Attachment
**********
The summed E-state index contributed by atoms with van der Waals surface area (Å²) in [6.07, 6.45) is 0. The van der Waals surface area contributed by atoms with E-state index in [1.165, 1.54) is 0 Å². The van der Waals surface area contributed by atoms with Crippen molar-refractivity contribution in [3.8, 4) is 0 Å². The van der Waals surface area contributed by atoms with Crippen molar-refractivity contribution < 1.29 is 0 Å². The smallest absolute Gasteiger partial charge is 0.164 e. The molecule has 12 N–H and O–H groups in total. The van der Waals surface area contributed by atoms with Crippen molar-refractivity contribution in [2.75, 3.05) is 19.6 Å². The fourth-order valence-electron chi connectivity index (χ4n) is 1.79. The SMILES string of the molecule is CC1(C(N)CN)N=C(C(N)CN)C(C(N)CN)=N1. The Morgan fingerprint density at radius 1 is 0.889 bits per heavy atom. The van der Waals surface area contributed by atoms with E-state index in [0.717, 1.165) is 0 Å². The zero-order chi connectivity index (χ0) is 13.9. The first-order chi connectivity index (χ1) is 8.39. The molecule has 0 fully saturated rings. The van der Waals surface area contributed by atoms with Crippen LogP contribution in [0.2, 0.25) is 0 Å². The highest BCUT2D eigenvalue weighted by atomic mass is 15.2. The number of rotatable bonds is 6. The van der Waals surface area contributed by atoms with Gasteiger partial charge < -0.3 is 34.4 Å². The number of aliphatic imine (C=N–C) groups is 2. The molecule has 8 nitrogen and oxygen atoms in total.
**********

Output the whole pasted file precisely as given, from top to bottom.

The summed E-state index contributed by atoms with van der Waals surface area (Å²) in [6.07, 6.45) is 0. The van der Waals surface area contributed by atoms with E-state index in [1.165, 1.54) is 0 Å². The van der Waals surface area contributed by atoms with Crippen molar-refractivity contribution in [3.8, 4) is 0 Å². The van der Waals surface area contributed by atoms with Crippen molar-refractivity contribution < 1.29 is 0 Å². The smallest absolute Gasteiger partial charge is 0.164 e. The molecule has 12 N–H and O–H groups in total. The van der Waals surface area contributed by atoms with Crippen molar-refractivity contribution in [2.75, 3.05) is 19.6 Å². The fourth-order valence-electron chi connectivity index (χ4n) is 1.79. The SMILES string of the molecule is CC1(C(N)CN)N=C(C(N)CN)C(C(N)CN)=N1. The Morgan fingerprint density at radius 1 is 0.889 bits per heavy atom. The van der Waals surface area contributed by atoms with E-state index in [0.717, 1.165) is 0 Å². The zero-order chi connectivity index (χ0) is 13.9. The first-order chi connectivity index (χ1) is 8.39. The molecule has 0 fully saturated rings. The van der Waals surface area contributed by atoms with Crippen LogP contribution in [0.2, 0.25) is 0 Å². The highest BCUT2D eigenvalue weighted by atomic mass is 15.2. The number of rotatable bonds is 6. The van der Waals surface area contributed by atoms with Gasteiger partial charge < -0.3 is 34.4 Å². The number of aliphatic imine (C=N–C) groups is 2. The molecule has 8 nitrogen and oxygen atoms in total.